Seattle’s The Salt Riot released one of the most memorable albums in recent times – Dead Star – that lives up to the promise of what we call ‘The New Rock N Roll’. We connected with lead singer-songwriter and guitarist Julia Vidal via email to gain insight into this intriguing emerging band. 

There is a delicate balance between edginess and melody in the songwriting — is that something cultivated or something spontaneous? 

This album was done with thought and planning but there were many portions of it that were purposefully left to “chance” or “the moment.” Music has to feel alive, it can’t always be rehearsed and rehashed. Often times I would have the guitar parts down and then I would sit and sit on them, when it came to track vocals in a few takes, I wouldn’t rehearse, I would simply say ” start me in” and I’d basically put down exactly what I was doing and feeling at that moment.

     Dead Star purposefully plays sing-song melody against introspective and thought-provoking lyrics that juxtapose done our intention to spread powerful meaning through catchy hooks. We love to mix up protest inside the pop-like melodies within the rock medium.

Seattle is of course known for the heavier side of rock music – inspired perhaps by the dreary weather that the city is known for. Your music is more spare, ethereal and atmospheric in parts. What does that sonic approach represent to you?

Growing up in Alaska, I believe the weather in Seattle is a lighter breath for my muse! It can be moody but it is also so full of life. We essentially live in a rainforest, a temperate one. Water is life and Seattle is lucky enough to be surrounded by sounds, ocean, lakes, rain, all of it. These ethereal sounds are what you hear and see in an old growth forest, wind whispering in trees and a raging waterfall overflowing with rainfall. To hear this type of music in the Northwest you don’t need to travel further than your own backyard. 

What were the inspirations for the music on the new album? There seems to be a deliberate plan in the manner in which the music is set up – what was the process in which  this was all put together?

A lot of Dear Star was written acoustically by me and then brought to the full band to hash out with exceptions like “Nameless” and “Angel” where bassist Jack Machin took the written lead. We broke every part of this album down to nuance and detail, especially during the mixing process lead by Jack with my collaboration. Tracking live gives it a moving, life feel — and then spending hours mixing to just the right point allows that planned purpose to reveal itself. The perfectionism that we all hold ourselves too can be heard.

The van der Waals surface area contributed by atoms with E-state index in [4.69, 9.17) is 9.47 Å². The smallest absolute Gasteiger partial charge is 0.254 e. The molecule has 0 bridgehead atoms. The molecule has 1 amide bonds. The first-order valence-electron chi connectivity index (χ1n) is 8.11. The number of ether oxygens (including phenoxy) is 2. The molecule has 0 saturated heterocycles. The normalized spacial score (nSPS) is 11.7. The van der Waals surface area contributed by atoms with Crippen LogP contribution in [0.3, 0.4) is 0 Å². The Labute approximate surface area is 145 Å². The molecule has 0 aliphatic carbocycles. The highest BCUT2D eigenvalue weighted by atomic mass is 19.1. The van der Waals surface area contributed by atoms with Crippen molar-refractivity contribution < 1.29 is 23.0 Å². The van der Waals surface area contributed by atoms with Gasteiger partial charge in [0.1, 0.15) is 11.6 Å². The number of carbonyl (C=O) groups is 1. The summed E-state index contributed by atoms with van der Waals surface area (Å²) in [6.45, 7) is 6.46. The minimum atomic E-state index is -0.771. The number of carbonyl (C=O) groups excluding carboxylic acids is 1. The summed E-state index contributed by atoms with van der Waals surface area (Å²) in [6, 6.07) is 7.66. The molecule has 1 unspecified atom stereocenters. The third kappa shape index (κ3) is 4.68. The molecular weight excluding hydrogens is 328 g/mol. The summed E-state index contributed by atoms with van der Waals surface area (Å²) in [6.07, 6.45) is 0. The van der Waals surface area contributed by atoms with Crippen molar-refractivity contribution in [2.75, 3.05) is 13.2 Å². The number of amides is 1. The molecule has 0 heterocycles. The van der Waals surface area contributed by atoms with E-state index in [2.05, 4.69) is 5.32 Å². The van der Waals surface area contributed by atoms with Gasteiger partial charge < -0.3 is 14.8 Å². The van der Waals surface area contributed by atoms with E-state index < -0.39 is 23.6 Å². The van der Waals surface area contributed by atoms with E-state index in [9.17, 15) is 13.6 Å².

Lyrically I draw a lot of inspiration from contemporary social happenings and universal politics. Much of this album is a macro-level approach to life, our common global ties, our common human histories, repetitive history, the stories of humankind we hear over and over again. 

     In many ways Dead Star is a desperate calling to see ourselves for what we truly are, a mere flash of light and time in a large large expansive continuum. This both minimizes and trivializes but it also frees us . (Freedom is a huge theme on this album.) Although the concept is atmospheric it ties into the desperation that one ultimately feels when faced with the daunting realities of humanity. It seeks to realize and then find hope. 

     The band name in itself has these themes and Dead Star continued to play on them, also recognizing the history and looking to our future. 

I like that in your bio – you resist the labels that the music industry puts on the band and invokes the antiquated concept of rock ’n’ roll instead! What is your rationale for that attitude?

It is SO hard to ask to be heard these days. People want a quick category, a quick flashy soundbite, an image in a McImage world. Something to recall back to, to file under “known.”

     This MUST be resisted on all levels when it comes to art. Art is contemplative, it is mystic, mysterious, it doesn’t reveal all in one glance, it demands you dig deep, you explore, it asks to be revisited. You should have new insights every time you delve into it again.

     So yes, when it comes to terminology … genre-wise, it’s pop it’s rock it’s blues it’s alternative it’s indie. All of these labels add no real value to what art seeks to serve. And art seeks to serve the purpose of abandoning labels and the known. Successful art pushes our comfort zones, into a new exploration.

What is The Salt Riot prepared to do in order to get the music out to as many people as possible? 

We keep asking Jack to strip down fully for all the shows and he keeps resisting. : )

     Another thought is a high end champagne Kombucha that we name brand and market 🙂 

     All kidding aside its no joke at the end of the day. You have to work hard to get music heard! We constantly think about ways to reach new audiences through shows and social media. We live in a fortunate time where people can access music now from all over the world. This channel is dynamic and it’s a tool to reach people everywhere. What a great time to get music that has something to say to audiences everywhere. 

Thanks to Chris Estey/Big Freak Media for making this interview possible. 

... still there’s more …